Cognitive Science Perspectives on
Humanity and Well-Being

3 units, Spring Quarter 2018-2019, Stanford University

Meeting Time: Tuesdays, 7:30-9:50pm beginning April 3
Location: 460-126 (Greenberg Seminar Room, Margaret Jacks Hall)

Instructor: Todd Davies
Instructor's Office: 460-040C (Margaret Jacks Hall, lower level)
Email: davies at stanford dot edu
Phone: x3-4091; Fax: x3-5666
Office Hours: Mondays, Tuesdays, and Wednesdays 10:30 - 11:55 AM

Syllabus (this page):

Interactive website: SYMSYS 203 Course Blog

Canvas site: Sp19-SYMSYS-203-01 
Adaptation of Human Nature/Life
                Death, 1983 by Bruce Nauman - The Art Institute of
                Chicago. Animated GIF created by Todd Davies, 2/6/2015,
                from frames taken on 5/22/2009 by neogejo
                ( and used by
                permission. The museum's description of this refers to
                it as a 'literal peace sign'
                but that is not quite correct. What is the symbol formed
                by Nauman's words in this sculpture? This GIF is
                licensed under Creative Commons BY-NC-SA 3.0


This version: May 31, 2019 [check this site for updates]


Completion of a course in psychology beyond the level of Psych 1, or consent of the instructor. Note: The course materials and blog will be publicly available, but class sessions are open only to students enrolled in the course.

Course Overview:

This advanced small seminar explores research by cognitive scientists on basic questions about human nature, including questions that have traditionally been investigated by historians, political scientists, sociologists, and anthropologists, e.g. What causes people to behave morally or immorally? What are the sources of human conflict and disagreement?, What drives or reduces violence and injustice?, and What brings about or is conducive to human well-being, peace and justice? The course will be taught as a reading seminar: We will read books, and discuss them both online and in class.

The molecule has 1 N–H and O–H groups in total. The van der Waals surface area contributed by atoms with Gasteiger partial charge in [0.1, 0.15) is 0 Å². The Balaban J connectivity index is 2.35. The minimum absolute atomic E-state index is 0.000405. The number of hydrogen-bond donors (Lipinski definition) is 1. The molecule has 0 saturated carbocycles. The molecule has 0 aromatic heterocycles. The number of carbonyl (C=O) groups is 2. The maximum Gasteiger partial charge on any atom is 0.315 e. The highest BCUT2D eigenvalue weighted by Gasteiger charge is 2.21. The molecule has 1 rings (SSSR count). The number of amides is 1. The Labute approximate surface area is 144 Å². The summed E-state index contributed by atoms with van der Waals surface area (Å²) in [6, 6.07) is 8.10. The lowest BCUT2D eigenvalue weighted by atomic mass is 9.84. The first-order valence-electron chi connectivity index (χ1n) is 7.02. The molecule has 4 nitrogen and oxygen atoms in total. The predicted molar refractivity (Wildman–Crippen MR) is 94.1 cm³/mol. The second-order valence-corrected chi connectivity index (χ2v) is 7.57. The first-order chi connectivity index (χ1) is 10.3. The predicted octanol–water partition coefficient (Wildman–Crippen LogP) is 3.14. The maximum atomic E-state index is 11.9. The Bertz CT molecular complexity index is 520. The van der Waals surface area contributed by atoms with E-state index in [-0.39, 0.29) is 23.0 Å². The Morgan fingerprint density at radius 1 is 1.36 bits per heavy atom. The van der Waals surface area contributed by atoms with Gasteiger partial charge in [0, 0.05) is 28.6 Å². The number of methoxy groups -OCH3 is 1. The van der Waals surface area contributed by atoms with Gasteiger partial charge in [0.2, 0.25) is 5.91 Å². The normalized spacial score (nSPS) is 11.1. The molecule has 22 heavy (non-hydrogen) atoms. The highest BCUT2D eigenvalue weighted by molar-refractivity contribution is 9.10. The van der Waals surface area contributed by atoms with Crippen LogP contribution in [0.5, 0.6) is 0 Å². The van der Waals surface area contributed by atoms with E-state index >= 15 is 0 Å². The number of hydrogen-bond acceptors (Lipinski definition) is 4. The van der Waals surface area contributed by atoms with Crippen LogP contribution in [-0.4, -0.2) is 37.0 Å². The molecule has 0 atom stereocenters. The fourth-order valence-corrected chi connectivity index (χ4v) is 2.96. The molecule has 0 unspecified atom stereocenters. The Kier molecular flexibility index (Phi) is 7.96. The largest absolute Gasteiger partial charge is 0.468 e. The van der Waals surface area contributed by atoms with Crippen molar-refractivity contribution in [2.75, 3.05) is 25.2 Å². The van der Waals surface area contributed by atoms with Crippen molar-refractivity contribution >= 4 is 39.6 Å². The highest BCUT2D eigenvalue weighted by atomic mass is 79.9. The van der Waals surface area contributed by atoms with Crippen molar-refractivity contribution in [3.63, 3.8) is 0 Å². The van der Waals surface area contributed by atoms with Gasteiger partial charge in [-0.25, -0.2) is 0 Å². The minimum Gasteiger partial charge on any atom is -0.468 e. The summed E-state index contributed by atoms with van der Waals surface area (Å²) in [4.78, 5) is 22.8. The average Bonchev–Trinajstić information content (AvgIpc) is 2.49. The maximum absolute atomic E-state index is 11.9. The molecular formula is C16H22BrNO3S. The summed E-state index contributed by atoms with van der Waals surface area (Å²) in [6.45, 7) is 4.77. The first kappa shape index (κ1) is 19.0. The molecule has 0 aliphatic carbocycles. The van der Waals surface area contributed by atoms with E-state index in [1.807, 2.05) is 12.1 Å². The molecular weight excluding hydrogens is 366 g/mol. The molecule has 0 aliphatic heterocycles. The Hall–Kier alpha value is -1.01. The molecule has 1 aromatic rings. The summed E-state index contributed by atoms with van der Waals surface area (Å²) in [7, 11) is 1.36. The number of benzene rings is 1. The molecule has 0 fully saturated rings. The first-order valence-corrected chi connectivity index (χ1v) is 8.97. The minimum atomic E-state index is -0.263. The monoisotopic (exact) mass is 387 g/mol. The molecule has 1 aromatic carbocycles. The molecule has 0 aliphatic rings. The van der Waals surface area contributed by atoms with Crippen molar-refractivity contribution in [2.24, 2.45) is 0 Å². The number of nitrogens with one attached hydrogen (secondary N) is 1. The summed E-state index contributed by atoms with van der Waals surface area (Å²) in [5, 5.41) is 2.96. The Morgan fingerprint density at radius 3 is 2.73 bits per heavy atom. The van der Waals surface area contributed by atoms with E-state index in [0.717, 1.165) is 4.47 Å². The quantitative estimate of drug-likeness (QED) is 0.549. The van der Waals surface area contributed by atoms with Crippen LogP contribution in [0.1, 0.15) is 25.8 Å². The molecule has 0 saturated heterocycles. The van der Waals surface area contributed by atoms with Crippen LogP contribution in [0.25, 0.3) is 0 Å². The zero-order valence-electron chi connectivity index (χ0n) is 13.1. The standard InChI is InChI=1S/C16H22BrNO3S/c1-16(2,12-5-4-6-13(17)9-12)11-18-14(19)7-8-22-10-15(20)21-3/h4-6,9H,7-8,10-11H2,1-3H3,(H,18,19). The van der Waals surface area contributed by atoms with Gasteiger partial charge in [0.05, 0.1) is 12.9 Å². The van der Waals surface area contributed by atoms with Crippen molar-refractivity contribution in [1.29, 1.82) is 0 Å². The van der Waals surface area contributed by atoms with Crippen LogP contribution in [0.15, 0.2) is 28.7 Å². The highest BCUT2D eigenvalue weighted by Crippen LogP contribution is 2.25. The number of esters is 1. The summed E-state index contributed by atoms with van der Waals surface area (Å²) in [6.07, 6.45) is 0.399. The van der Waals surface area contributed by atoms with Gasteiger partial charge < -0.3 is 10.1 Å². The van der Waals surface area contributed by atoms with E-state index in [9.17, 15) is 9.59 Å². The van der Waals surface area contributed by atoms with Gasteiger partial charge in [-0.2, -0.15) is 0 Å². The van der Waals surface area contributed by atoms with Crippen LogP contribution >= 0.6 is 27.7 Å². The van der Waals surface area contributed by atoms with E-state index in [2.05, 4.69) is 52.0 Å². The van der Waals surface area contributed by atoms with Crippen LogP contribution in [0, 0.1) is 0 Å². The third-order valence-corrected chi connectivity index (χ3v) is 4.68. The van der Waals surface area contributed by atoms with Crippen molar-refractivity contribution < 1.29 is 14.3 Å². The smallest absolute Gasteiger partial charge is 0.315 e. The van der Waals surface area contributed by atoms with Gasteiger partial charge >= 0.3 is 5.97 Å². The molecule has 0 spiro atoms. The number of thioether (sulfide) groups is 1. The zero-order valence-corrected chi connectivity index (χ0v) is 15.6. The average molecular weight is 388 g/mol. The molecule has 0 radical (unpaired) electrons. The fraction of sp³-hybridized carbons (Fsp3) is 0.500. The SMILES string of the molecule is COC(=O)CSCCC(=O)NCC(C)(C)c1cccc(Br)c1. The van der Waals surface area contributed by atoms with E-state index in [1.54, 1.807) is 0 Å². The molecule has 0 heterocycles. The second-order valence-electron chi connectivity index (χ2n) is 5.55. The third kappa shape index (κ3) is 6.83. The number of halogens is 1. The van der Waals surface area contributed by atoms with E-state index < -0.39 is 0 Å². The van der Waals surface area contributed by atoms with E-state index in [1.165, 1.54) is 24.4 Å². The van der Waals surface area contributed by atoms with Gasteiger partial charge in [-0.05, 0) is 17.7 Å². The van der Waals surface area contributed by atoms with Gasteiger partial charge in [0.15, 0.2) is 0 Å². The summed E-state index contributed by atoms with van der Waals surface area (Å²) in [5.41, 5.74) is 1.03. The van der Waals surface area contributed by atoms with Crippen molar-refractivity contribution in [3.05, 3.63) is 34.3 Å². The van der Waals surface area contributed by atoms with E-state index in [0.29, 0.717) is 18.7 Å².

The course will be organized around three books (which should be available prior to the first day of classes in the textbooks department at the Stanford Bookstore):

After an overview and introductions in Week 1, the whole class will read Sapolsky's book over Weeks 2 through 5, Barrett's book over Weeks 6 and 7, and Tomasello's book over Weeks 8 and 9.  At the end of the quarter (Week 10 and Finals Week), students will do presentations about other works they have read related to the themes of the course, and we will have a brief summation at the end.

The written component of the course will take place online, with weekly 250-300 word comments on the assigned readings, which must be posted on the course blog by 6pm on the day of each class after Week 1, so that everyone has time to read each comment before class starts. I will lead the discussions of the three focal books over Weeks 2 through 9, turning it over to student presenters/discussion leaders in Week 10 and Finals Week. A schedule is given below.

Class sessions are based on the written blog comments, which are due each week 90 minutes before class starts. Until the Student Presentations begin at the end of the quarter, each week a randomly selected set of students are asked to read their comments to the class. The instructor engages each reader in discussion, and then other students can join in and ask questions as well. This is loosely inspired by the Oxford tutorial system: students write short pieces ahead of time, and then are asked to defend and elaborate upon their ideas in class. The whole class gets involved, so that students get a chance to engage with their own and others' ideas in different ways.


Each student is required to (a) attend and participate regularly, (b) do the assigned reading and post at least one reaction comment (300 words maximum) on the course blog per week, by 6 pm on the day of class, and (c) select and present a book (or possibly a set of articles) in class, provide sample reading for the class at least one week ahead of their presentation, and leave time for questions and brief discussion (or article set) during the final sessions of the course. In lieu of a final exam, we will be using a designated exam period during Finals Week for student presentations.